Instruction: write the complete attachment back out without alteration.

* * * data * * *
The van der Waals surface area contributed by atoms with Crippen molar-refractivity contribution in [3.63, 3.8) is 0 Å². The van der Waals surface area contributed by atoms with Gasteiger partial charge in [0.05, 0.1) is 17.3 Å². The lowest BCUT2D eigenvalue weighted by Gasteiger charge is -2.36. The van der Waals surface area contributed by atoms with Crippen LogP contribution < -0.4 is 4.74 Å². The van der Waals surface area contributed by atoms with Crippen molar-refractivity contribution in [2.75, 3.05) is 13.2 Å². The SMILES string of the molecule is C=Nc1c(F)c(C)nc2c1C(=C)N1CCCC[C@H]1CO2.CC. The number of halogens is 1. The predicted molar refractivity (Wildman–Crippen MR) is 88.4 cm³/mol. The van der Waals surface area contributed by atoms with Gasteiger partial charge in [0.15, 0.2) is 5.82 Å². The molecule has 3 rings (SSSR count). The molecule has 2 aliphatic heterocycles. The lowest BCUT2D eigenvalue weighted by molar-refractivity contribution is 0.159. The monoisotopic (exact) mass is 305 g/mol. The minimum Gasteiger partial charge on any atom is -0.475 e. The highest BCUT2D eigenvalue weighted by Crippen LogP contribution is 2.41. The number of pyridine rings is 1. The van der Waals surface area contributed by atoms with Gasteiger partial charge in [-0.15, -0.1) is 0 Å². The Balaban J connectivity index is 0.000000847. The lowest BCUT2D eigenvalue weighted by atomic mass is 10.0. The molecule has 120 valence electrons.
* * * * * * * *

The van der Waals surface area contributed by atoms with Crippen molar-refractivity contribution in [3.63, 3.8) is 0 Å². The van der Waals surface area contributed by atoms with Gasteiger partial charge in [0.05, 0.1) is 17.3 Å². The lowest BCUT2D eigenvalue weighted by Gasteiger charge is -2.36. The van der Waals surface area contributed by atoms with Crippen LogP contribution < -0.4 is 4.74 Å². The van der Waals surface area contributed by atoms with Crippen molar-refractivity contribution in [2.75, 3.05) is 13.2 Å². The SMILES string of the molecule is C=Nc1c(F)c(C)nc2c1C(=C)N1CCCC[C@H]1CO2.CC. The number of halogens is 1. The predicted molar refractivity (Wildman–Crippen MR) is 88.4 cm³/mol. The van der Waals surface area contributed by atoms with Gasteiger partial charge in [0.15, 0.2) is 5.82 Å². The molecule has 3 rings (SSSR count). The molecule has 2 aliphatic heterocycles. The lowest BCUT2D eigenvalue weighted by molar-refractivity contribution is 0.159. The monoisotopic (exact) mass is 305 g/mol. The minimum Gasteiger partial charge on any atom is -0.475 e. The highest BCUT2D eigenvalue weighted by Crippen LogP contribution is 2.41. The number of pyridine rings is 1. The van der Waals surface area contributed by atoms with Gasteiger partial charge in [-0.15, -0.1) is 0 Å². The Balaban J connectivity index is 0.000000847. The lowest BCUT2D eigenvalue weighted by atomic mass is 10.0. The molecule has 120 valence electrons.